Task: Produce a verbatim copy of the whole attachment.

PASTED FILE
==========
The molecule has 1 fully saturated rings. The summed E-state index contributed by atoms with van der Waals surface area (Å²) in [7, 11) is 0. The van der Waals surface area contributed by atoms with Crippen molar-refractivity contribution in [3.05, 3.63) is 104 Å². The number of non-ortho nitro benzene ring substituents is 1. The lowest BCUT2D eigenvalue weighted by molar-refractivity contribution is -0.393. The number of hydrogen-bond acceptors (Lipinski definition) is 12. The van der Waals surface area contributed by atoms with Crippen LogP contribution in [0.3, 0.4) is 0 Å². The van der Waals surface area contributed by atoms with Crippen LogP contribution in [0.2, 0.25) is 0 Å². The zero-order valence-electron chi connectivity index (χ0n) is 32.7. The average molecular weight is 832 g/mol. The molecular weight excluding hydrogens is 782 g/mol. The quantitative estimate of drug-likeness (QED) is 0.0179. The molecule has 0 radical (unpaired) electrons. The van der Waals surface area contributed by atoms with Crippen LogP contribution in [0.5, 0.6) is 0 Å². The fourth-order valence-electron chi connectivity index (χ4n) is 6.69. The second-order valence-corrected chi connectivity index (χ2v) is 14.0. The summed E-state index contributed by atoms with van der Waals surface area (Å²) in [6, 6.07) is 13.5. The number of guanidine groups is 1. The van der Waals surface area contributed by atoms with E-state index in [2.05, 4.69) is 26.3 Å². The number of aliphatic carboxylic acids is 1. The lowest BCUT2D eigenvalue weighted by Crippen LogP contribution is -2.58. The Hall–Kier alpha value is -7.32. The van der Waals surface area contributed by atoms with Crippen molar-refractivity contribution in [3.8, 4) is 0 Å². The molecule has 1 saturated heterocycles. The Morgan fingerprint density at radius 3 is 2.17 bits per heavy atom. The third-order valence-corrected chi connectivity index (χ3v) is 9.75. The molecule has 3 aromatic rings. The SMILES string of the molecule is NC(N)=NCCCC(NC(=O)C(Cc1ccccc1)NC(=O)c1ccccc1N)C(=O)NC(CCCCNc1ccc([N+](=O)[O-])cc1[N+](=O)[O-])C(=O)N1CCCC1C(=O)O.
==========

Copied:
The molecule has 1 fully saturated rings. The summed E-state index contributed by atoms with van der Waals surface area (Å²) in [7, 11) is 0. The van der Waals surface area contributed by atoms with Crippen molar-refractivity contribution in [3.05, 3.63) is 104 Å². The number of non-ortho nitro benzene ring substituents is 1. The lowest BCUT2D eigenvalue weighted by molar-refractivity contribution is -0.393. The number of hydrogen-bond acceptors (Lipinski definition) is 12. The van der Waals surface area contributed by atoms with Crippen LogP contribution in [0.3, 0.4) is 0 Å². The van der Waals surface area contributed by atoms with Crippen LogP contribution in [0.2, 0.25) is 0 Å². The zero-order valence-electron chi connectivity index (χ0n) is 32.7. The average molecular weight is 832 g/mol. The molecular weight excluding hydrogens is 782 g/mol. The quantitative estimate of drug-likeness (QED) is 0.0179. The molecule has 0 radical (unpaired) electrons. The van der Waals surface area contributed by atoms with Crippen LogP contribution in [0.5, 0.6) is 0 Å². The fourth-order valence-electron chi connectivity index (χ4n) is 6.69. The second-order valence-corrected chi connectivity index (χ2v) is 14.0. The summed E-state index contributed by atoms with van der Waals surface area (Å²) in [6, 6.07) is 13.5. The number of guanidine groups is 1. The van der Waals surface area contributed by atoms with E-state index in [2.05, 4.69) is 26.3 Å². The number of aliphatic carboxylic acids is 1. The lowest BCUT2D eigenvalue weighted by Crippen LogP contribution is -2.58. The Hall–Kier alpha value is -7.32. The van der Waals surface area contributed by atoms with Crippen molar-refractivity contribution in [3.8, 4) is 0 Å². The molecule has 1 saturated heterocycles. The Morgan fingerprint density at radius 3 is 2.17 bits per heavy atom. The third-order valence-corrected chi connectivity index (χ3v) is 9.75. The molecule has 3 aromatic rings. The SMILES string of the molecule is NC(N)=NCCCC(NC(=O)C(Cc1ccccc1)NC(=O)c1ccccc1N)C(=O)NC(CCCCNc1ccc([N+](=O)[O-])cc1[N+](=O)[O-])C(=O)N1CCCC1C(=O)O.